Not much talk lately of the “macro-prudential” measures that were to safeguard financial stability as the Fed pursued zero rates and QE to bolster the economy. The infuriating aspect of this is that “macro-prudential” was clearly BS from the get-go. Zero rates and Trillions of QE unleashed history’s greatest bout of monetary disorder. Some of the cost of this fiasco have begun to be revealed.
While the crypto Bubble implodes, the “risk on” market rally is, understandably, making the Fed nervous.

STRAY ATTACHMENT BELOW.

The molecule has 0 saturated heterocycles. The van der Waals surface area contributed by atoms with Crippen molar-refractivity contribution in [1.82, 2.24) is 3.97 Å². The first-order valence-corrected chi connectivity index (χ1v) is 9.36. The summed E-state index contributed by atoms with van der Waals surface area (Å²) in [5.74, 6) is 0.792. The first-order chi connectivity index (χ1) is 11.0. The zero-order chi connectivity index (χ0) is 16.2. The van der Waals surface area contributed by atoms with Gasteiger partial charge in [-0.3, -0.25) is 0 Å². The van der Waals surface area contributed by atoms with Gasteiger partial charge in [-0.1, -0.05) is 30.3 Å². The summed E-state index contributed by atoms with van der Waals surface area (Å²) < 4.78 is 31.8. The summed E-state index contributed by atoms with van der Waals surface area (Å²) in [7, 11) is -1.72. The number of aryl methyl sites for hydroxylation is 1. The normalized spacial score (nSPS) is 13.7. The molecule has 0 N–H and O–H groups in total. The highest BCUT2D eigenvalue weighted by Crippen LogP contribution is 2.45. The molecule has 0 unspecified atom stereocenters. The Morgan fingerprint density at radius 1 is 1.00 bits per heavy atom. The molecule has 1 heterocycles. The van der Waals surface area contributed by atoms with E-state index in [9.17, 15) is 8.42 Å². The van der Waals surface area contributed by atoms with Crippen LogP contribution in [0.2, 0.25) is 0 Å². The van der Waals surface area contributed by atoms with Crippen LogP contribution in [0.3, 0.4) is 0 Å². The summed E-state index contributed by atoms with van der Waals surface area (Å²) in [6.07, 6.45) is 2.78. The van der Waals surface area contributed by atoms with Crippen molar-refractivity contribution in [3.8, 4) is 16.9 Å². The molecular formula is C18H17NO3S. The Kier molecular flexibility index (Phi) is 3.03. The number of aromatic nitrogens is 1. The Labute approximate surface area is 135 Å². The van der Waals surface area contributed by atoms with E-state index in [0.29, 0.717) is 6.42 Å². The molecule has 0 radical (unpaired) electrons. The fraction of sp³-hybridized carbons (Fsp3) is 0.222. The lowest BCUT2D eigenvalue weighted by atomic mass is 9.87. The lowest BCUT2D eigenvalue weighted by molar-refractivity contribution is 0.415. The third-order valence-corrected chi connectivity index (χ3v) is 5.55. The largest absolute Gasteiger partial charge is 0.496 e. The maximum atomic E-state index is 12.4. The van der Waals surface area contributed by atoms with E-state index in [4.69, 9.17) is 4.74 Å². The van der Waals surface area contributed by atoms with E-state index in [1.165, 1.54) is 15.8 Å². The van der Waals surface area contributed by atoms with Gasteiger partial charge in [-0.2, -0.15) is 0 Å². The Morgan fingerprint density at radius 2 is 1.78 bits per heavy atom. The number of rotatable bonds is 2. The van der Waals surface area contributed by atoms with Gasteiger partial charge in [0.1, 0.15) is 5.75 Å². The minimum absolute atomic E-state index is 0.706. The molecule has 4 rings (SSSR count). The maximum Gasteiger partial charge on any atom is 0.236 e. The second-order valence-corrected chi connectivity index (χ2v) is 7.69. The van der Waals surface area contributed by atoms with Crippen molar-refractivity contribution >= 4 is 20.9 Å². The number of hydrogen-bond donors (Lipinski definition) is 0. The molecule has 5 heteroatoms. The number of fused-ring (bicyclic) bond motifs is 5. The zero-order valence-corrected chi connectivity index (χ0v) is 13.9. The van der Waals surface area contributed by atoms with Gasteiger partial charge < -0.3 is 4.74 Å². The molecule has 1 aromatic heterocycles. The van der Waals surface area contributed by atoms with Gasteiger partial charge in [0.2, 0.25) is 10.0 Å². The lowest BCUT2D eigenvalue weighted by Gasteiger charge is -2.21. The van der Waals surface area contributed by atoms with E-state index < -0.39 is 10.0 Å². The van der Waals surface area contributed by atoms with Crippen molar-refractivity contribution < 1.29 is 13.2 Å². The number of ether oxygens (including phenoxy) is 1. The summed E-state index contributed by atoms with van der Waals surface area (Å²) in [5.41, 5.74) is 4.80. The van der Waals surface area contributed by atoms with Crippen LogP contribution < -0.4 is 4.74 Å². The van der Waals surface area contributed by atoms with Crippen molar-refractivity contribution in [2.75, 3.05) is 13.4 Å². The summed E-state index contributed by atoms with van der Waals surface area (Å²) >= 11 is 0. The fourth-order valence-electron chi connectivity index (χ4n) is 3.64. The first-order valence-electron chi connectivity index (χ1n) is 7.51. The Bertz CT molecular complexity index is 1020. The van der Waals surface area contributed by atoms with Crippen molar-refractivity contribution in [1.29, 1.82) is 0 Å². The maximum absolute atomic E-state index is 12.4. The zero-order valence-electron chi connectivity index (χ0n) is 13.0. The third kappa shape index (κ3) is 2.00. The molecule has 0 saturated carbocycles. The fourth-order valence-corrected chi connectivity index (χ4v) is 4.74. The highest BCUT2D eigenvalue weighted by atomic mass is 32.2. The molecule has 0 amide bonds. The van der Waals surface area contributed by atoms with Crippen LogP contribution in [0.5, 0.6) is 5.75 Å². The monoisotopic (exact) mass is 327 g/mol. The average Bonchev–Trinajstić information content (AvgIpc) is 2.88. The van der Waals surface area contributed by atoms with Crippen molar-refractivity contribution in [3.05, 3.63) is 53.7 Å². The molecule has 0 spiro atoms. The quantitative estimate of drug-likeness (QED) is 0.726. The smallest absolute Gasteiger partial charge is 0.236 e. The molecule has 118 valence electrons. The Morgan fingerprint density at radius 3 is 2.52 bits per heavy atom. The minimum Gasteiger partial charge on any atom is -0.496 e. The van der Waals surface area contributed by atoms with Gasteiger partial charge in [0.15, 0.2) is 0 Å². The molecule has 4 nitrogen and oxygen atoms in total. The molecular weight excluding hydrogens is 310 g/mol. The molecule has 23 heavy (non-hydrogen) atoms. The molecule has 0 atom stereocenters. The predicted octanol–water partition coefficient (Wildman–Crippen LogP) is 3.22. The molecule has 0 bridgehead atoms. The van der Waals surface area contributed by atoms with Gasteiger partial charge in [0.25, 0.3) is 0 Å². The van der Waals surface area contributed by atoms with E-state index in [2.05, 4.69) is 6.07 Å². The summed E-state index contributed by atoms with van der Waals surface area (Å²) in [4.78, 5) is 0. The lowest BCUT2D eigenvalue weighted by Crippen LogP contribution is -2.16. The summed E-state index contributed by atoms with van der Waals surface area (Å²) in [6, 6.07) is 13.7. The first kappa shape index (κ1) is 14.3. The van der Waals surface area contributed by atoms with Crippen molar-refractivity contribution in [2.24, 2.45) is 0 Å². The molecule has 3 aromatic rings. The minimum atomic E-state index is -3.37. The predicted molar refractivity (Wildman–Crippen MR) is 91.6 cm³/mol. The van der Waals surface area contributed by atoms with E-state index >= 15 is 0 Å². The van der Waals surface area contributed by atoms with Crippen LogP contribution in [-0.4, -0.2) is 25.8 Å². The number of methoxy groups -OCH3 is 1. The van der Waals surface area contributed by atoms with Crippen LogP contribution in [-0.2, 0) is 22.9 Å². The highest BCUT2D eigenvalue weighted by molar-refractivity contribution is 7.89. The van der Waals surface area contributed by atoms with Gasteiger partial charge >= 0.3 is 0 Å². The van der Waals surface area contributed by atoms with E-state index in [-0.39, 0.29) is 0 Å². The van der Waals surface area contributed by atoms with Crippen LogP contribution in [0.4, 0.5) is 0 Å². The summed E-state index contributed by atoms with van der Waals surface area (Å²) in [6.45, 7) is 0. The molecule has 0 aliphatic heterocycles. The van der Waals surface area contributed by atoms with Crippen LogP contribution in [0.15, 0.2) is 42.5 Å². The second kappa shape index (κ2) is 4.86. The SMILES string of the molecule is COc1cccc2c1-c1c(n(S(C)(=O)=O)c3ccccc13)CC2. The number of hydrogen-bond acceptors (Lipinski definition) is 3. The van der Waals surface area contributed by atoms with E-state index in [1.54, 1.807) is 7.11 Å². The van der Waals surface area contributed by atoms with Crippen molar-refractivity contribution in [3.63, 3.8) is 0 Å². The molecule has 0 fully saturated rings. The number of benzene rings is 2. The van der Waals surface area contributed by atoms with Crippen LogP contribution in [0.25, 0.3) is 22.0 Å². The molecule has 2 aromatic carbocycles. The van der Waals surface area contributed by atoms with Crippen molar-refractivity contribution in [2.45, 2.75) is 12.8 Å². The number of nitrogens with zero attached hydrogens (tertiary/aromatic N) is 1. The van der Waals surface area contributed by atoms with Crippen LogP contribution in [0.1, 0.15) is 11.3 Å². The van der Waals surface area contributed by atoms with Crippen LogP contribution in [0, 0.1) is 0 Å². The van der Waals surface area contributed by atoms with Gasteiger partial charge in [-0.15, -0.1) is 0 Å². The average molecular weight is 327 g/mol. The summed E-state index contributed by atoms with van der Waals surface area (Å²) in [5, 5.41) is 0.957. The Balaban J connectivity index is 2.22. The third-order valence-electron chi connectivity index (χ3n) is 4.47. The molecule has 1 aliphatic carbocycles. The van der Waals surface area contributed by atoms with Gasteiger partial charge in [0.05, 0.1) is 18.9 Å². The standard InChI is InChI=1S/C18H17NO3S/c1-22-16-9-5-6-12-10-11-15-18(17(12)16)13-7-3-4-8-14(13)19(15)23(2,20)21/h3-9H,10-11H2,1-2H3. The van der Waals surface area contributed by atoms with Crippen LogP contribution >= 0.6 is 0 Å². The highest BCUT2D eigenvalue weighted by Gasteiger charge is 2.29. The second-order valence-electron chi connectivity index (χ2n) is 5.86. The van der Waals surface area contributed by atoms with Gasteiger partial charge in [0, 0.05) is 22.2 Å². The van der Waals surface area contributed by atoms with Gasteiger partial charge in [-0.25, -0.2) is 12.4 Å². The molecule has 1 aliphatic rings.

November 17 – CNBC (Jeff Cox): “St. Louis Federal Reserve President James Bullard said… the central bank still has a lot of work to do before it brings inflation under control. A voting member on the rate-setting Federal Open Market Committee, Bullard delivered remarks centered on a rules-based approach to policymaking. Using standards set by Stanford economics professor John Taylor, Bullard insisted that the moves the Fed has made so far are insufficient. ‘Thus far, the change in the monetary policy stance appears to have had only limited effects on observed inflation, but market pricing suggests disinflation is expected in 2023,’ he said. Even using assumptions he characterized as ‘generous’ regarding the progress the Fed has made so far in its inflation fight, he noted in a series of slides that ‘the policy rate is not yet in a zone that may be considered sufficiently restrictive.’ ‘To attain a sufficiently restrictive level, the policy rate will need to be increased further,’ he added…”